As men and darklings fought and died around
But Boiltongue followed it into the twilight sky
The shadow wyrm called upon its dark magic and became faster still
Like a shadow flits across a wall, it darted by Boiltongue and each
time opened a rent
In the great linnorm’s side. But the linnorm’s wounds knit
Almost as speedily as they opened; and he bode his time
And iced its wings again as it approached
The shade fell into the bay, and the wave it made as it smote the water
Raised up boats a dozen feet; the ice wyrm followed right after
But the shade broke free of the ice and turned his full fury onto Boiltongue
Ripping into the linnorm with fangs and claws and pinions again and again
Till Boiltongue’s blood stained the dark waters oil-black
The linnorm coiled around the dragon and dragged it down into the icy waters
It burst free and shot out of the waters into the darkened sky
And circled enraged looking for its opponent
But Boiltongue lurked below, the icy waters knitting his wounds
The shadow wyrm descended on a longship, and shadows vomited from its maw
Draining the life from a dozen Ulfen warriors
Boiltongue surfaced by Estrid’s flagship and the king saw he was weakened
By the shadow wyrm’s foul darkness
She ordered her war-priest to restore his strength and enchant his fangs
That they might find purchase on his ghostly foe
And the Lord in Iron’s blessing was given unto the linnorm
The umbral dragon’s fiery eyes espied this and he spoke his word of
destruction against the priest
Whose ears bled, and quaked in agony
Boiltongue surged from the waters to answer this offense
And the dark one eagerly met him
Determined to rip him asunder once and for all
Boiltongue’s fangs sank into the shade in turn
And their serpentine bodies coiled about each other in a death-knot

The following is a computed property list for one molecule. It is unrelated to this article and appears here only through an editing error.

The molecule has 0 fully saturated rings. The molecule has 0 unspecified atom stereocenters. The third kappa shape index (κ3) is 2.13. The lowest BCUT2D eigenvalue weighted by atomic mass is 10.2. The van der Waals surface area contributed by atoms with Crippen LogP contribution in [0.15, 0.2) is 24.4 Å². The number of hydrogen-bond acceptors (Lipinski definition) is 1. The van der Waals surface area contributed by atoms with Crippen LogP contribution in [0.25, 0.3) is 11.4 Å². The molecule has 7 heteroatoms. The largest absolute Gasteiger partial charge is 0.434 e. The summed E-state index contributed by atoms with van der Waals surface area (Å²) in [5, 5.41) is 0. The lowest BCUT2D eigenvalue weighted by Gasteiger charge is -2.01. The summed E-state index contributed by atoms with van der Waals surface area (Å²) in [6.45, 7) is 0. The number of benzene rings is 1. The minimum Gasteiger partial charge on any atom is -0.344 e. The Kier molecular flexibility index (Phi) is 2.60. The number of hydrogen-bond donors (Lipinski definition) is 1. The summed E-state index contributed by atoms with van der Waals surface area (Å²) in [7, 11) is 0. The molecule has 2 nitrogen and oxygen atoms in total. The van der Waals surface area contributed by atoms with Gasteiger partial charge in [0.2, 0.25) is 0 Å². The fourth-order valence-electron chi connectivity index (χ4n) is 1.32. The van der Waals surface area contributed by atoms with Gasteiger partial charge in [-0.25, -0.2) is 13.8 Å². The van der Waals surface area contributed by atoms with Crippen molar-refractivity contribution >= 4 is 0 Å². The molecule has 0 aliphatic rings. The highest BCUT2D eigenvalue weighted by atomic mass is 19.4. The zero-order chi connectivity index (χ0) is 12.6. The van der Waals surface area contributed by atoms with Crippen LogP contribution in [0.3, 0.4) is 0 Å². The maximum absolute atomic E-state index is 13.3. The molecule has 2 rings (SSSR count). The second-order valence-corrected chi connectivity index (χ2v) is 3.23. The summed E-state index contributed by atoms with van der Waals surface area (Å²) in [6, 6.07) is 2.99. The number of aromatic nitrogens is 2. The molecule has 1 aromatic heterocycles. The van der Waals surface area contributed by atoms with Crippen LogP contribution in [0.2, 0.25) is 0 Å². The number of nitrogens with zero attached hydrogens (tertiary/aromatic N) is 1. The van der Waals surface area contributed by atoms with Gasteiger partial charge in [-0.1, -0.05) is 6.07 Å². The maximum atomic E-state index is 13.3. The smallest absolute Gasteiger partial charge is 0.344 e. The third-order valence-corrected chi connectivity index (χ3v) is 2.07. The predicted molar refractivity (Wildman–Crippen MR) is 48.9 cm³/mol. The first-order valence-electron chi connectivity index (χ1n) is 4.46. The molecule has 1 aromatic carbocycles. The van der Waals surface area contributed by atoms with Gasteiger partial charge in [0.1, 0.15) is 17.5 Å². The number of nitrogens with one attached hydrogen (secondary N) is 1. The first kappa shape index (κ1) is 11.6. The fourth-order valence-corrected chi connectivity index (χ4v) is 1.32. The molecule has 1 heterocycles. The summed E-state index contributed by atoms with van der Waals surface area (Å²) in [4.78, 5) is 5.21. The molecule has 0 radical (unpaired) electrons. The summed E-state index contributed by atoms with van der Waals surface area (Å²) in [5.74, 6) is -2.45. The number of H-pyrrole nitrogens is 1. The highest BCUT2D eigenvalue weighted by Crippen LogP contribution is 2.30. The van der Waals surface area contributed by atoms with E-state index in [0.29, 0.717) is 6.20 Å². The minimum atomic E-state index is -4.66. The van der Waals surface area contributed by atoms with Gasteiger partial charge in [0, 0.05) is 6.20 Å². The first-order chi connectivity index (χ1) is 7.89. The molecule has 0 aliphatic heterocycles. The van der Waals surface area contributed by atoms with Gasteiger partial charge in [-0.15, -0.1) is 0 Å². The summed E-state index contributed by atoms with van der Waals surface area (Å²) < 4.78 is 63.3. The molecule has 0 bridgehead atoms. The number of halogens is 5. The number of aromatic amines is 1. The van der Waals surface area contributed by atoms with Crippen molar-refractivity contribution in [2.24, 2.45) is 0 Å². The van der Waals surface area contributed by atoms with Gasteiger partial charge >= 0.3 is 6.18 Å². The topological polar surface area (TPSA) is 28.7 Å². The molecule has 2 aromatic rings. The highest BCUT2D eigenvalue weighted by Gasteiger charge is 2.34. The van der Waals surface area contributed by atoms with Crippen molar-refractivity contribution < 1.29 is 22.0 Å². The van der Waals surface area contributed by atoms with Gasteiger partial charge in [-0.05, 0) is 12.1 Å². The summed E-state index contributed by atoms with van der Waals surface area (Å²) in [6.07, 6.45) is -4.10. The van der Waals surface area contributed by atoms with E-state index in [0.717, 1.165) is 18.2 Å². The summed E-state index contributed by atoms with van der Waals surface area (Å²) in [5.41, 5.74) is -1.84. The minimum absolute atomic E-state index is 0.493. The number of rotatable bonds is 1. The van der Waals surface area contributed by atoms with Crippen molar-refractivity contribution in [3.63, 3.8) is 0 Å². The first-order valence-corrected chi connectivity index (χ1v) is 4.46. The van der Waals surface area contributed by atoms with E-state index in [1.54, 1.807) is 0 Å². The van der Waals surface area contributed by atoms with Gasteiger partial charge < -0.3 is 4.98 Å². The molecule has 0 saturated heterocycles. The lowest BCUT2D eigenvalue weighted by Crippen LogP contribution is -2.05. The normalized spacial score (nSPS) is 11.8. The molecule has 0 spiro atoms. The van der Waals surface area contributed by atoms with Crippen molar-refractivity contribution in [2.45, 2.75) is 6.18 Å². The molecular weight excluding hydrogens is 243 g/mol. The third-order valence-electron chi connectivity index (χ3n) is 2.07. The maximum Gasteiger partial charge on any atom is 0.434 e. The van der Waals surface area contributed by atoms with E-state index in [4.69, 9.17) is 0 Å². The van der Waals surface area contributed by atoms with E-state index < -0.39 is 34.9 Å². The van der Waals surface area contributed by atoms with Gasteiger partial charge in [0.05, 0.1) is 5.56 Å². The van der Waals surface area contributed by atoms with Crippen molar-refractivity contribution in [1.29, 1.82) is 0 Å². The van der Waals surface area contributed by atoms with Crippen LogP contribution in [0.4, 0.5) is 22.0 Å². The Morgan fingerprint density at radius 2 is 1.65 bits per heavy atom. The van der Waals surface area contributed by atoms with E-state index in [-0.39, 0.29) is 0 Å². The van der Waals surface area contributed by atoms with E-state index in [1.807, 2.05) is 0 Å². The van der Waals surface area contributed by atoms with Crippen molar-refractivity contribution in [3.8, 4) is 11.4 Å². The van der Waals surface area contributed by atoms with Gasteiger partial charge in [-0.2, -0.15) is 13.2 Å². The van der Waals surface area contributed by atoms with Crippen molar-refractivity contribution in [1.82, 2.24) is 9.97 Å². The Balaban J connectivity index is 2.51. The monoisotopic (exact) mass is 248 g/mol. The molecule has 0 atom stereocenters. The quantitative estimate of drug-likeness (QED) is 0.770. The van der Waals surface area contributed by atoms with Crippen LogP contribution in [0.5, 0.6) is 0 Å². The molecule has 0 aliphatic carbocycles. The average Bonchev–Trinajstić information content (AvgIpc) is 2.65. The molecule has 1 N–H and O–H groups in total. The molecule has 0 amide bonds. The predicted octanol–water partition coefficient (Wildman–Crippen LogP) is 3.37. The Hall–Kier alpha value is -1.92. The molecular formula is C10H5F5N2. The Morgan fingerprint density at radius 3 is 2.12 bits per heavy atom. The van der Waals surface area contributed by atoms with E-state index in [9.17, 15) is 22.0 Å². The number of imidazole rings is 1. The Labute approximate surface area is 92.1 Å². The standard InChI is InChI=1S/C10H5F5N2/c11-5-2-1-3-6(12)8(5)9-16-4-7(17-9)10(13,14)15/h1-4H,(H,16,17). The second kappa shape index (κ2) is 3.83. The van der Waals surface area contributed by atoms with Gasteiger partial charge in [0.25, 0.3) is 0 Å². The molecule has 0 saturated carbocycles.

The shadowy one broke free of Boiltongue’s embrace and shot away
Boiltongue coiled up into the sky proudly awaiting its charge
It paused, muttering draconic magic, and then advanced
But turned aside, hurtling down towards Estrid’s ship
The linnorm ignored this, and charged and struck at air
Whence the real dragon commanded its shadowy double
Taken aback, it again breathed out its shadows on the linnorm
But prepared for its tricks, Boiltongue was barely affected
And his mighty jaws crunched down on the shade’s neck
It roared as the linnorm’s feared venom, the black blood of the earth
Flowed into its veins. In a frenzy it tore into Boiltongue
As Boiltongue replied fang for fang
But the shadow dragon’s pinion struck to the heart of the great linnorm
And this time it was Boiltongue that fell from the heavens
Into the icy heart of the bay; the dragon roared in triumph and followed
Him down to finish off his victim; but in the chaos of the spray
He missed the linnorm’s throat with his claws
And Boiltongue, his wounds healing, lashed from the waves
And raked his foe with poisoned fang; the umbral one raged
And slashed and battered his wounded foe into icy hunks of flesh
Then tried to rise, but the venom in its blood found
Its dark heart, and it fell again into the waters
And sank into the depths alongside the linnorm.
Men on both sides shrank from the fray
To see such destruction wrought by the massive titans
Upon each others’ colossal frames
Ice and shadow unleashing their might
To finally take each other in their death-spasms
But the linnorm is no mere beast
He is a part of the arctic primeval
Even as the battle between Ulfen and darklings swelled
His corpse began to come together
And knit itself back into its ancient shape
Ice gripped the hearts of the Nidalese scum
As Boiltongue rose again from the waves
The umbral scourge defeated
He devoured its dark heart And his roar was like the north wind
And the howl of the wendigo in winter
The defenders quailed and fled from the fight
And thus did the men of Halgrim, led by White Estrid the Linnorm King
Sack Nisroch again.

White Estrid and Boiltongue

Both of them had DR and SR and high saves so the fight went many rounds. The umbral dragon had the linnorm generally outclassed, but its regeneration (and a little help from the Ulfen) kept it in the fight long enough to finally get its poison to proc, and once that happens it’s a short trip.

Well roused by the recitation, the Teeth of Araska sails into the permanent hurricane the Eye of Abendego… The storms batter the ship, and they manage to keep control but Samaritha is washed overboard!  Fly doesn’t do the trick when the ship’s flying before a gale wind…